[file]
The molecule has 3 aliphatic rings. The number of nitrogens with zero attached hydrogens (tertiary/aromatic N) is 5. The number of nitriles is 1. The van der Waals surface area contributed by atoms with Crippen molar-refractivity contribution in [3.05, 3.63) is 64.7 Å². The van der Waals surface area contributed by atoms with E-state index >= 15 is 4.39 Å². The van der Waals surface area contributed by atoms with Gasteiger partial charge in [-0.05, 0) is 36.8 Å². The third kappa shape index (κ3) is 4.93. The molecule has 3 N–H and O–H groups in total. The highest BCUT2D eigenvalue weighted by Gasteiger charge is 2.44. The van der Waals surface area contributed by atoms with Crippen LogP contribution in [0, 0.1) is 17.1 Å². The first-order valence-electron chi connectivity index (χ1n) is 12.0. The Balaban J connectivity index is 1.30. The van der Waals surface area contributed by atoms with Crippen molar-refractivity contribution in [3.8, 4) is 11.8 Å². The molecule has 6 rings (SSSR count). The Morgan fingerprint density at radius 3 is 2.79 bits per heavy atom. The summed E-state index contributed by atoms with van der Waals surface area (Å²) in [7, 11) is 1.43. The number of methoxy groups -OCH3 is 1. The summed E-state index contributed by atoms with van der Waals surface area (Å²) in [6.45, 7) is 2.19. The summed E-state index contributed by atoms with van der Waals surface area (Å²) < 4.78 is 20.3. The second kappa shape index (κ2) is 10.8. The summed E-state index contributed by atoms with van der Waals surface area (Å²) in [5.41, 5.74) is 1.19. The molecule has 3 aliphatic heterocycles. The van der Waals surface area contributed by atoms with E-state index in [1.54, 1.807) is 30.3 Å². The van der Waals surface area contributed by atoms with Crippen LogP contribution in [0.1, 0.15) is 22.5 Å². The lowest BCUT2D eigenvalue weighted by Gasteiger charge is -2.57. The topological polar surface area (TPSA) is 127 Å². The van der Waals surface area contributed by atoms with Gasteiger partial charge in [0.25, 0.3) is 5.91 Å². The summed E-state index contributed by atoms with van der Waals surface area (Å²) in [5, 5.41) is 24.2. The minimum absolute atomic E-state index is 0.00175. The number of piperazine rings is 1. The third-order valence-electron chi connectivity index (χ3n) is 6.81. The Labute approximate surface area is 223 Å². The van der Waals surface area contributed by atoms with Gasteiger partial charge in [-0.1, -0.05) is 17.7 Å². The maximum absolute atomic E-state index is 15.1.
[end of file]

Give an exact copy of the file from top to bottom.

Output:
The molecule has 3 aliphatic rings. The number of nitrogens with zero attached hydrogens (tertiary/aromatic N) is 5. The number of nitriles is 1. The van der Waals surface area contributed by atoms with Crippen molar-refractivity contribution in [3.05, 3.63) is 64.7 Å². The van der Waals surface area contributed by atoms with E-state index >= 15 is 4.39 Å². The van der Waals surface area contributed by atoms with Gasteiger partial charge in [-0.05, 0) is 36.8 Å². The third kappa shape index (κ3) is 4.93. The molecule has 3 N–H and O–H groups in total. The highest BCUT2D eigenvalue weighted by Gasteiger charge is 2.44. The van der Waals surface area contributed by atoms with Crippen LogP contribution in [0, 0.1) is 17.1 Å². The first-order valence-electron chi connectivity index (χ1n) is 12.0. The Balaban J connectivity index is 1.30. The van der Waals surface area contributed by atoms with Crippen molar-refractivity contribution in [3.8, 4) is 11.8 Å². The molecule has 6 rings (SSSR count). The Morgan fingerprint density at radius 3 is 2.79 bits per heavy atom. The summed E-state index contributed by atoms with van der Waals surface area (Å²) in [7, 11) is 1.43. The number of methoxy groups -OCH3 is 1. The summed E-state index contributed by atoms with van der Waals surface area (Å²) in [6.45, 7) is 2.19. The summed E-state index contributed by atoms with van der Waals surface area (Å²) < 4.78 is 20.3. The second kappa shape index (κ2) is 10.8. The summed E-state index contributed by atoms with van der Waals surface area (Å²) in [5.41, 5.74) is 1.19. The molecule has 3 aliphatic heterocycles. The van der Waals surface area contributed by atoms with E-state index in [1.54, 1.807) is 30.3 Å². The van der Waals surface area contributed by atoms with Crippen LogP contribution in [0.1, 0.15) is 22.5 Å². The lowest BCUT2D eigenvalue weighted by Gasteiger charge is -2.57. The topological polar surface area (TPSA) is 127 Å². The van der Waals surface area contributed by atoms with Gasteiger partial charge in [0.25, 0.3) is 5.91 Å². The summed E-state index contributed by atoms with van der Waals surface area (Å²) in [5, 5.41) is 24.2. The minimum absolute atomic E-state index is 0.00175. The number of piperazine rings is 1. The third-order valence-electron chi connectivity index (χ3n) is 6.81. The Labute approximate surface area is 223 Å². The van der Waals surface area contributed by atoms with Gasteiger partial charge in [-0.1, -0.05) is 17.7 Å². The maximum absolute atomic E-state index is 15.1.